Content branded as ‘open access’ or ‘freely available’ may give the impression that OER are universally accessible. However, many users still face barriers to access, whether they be technological or representational. There is a myth that since OER are public, they are automatically accessible.
This myth marginalises the needs of disabled people who struggle to use the internet because of inaccessible design, people with poor internet connectivity, and people who speak and read English as a second language. The reality is open does not always equal access. It does not always equal inclusion.
Enhancing Inclusion, Diversity, Equity and Accessibility (IDEA) in Open Educational Resources (OER) was created by Nikki Andersen to provide authors and librarians with practical strategies for producing diverse, inclusive and accessible OER and open textbooks.
This edition, published in Pressbooks, was adapted from OpenStax’s Improving Representation and Diversity in OER Materials framework, and has been expanded to include good practice examples, case studies, and resources to highlight what inclusive practices looks like.
The guide underwent an extensive peer review process by librarians, academics, students and diversity and inclusion experts, all of whom contributed their diverse experiences and perspectives. In line with the disability rights movement motto ‘nothing about us without us,’ eight of the reviewers were of diverse marginalized identities.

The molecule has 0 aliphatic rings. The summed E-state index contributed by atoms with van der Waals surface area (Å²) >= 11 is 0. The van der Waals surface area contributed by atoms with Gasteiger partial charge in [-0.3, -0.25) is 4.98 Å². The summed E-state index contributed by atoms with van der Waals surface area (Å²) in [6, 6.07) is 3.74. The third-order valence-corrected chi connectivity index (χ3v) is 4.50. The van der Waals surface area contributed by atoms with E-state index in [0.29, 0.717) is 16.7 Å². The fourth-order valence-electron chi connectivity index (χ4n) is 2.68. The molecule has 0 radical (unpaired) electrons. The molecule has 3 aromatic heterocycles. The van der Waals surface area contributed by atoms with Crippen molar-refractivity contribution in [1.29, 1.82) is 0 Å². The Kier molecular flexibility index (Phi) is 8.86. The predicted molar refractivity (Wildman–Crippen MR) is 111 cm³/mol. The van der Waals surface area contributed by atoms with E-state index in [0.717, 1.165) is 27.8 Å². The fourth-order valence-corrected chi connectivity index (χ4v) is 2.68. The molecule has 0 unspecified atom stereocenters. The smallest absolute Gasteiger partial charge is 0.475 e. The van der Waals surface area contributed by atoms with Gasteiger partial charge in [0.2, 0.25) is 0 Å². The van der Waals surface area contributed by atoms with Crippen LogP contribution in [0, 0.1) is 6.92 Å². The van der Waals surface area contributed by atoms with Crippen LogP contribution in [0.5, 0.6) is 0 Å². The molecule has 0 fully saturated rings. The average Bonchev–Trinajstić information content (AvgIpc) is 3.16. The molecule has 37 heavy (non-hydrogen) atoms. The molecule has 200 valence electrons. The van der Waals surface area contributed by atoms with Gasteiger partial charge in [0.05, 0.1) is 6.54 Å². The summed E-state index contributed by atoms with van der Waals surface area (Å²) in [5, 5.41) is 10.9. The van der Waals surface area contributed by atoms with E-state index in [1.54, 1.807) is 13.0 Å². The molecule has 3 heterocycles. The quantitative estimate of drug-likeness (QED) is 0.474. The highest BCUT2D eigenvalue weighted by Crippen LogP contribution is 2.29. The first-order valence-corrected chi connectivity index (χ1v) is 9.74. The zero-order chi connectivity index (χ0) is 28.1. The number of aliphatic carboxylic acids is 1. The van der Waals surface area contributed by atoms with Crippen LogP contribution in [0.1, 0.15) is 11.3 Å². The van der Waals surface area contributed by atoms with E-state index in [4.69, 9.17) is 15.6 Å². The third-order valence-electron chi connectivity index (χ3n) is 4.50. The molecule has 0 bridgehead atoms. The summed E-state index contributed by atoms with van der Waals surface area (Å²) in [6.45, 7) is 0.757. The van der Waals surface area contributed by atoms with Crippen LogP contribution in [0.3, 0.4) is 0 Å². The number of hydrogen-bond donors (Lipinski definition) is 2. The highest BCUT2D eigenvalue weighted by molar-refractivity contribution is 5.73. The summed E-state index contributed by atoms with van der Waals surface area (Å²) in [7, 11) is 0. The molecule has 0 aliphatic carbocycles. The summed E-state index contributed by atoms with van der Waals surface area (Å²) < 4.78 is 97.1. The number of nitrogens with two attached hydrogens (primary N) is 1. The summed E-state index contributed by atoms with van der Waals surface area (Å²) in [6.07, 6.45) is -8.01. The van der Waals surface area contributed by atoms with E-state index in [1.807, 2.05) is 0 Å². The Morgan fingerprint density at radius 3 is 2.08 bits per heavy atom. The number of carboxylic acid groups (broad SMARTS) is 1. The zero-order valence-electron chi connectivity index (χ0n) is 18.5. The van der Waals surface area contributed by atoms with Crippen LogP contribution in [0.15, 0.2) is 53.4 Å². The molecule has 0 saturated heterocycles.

Since the IDEA guide’s publication in September 2022, it has recorded 6266 views, 234 PDF downloads, and 2616 referrals from other sources, with a readership in 107 countries and territories. It is being reused by BCCampus, Council of Australian University Librarians, University of Regina, Pennsylvania State University, University at Buffalo and more. The guide has also been reused as part of a national OER Professional Development program run by the Council of Australian University Librarians.
The myth that open automatically equals access does not hold Open Education Librarians and those who oversee OER or open textbook publishing in their institutions accountable for undertaking accessibility and usability testing and ensuring the critical evaluation of inclusion, diversity, equity and accessibility (IDEA) in their processes.Award Nominator
This is the resource I didn’t realize I needed! An exemplary contribution to both the field of Open Education and IDEA. Well organized, comprehensive, and highly inclusive. I particularly like the editor’s Statement of Positionality, modeling for the reader/user of the text transparency regarding one’s identity and how that may privilege or marginalize one’s self in society.Award Reviewer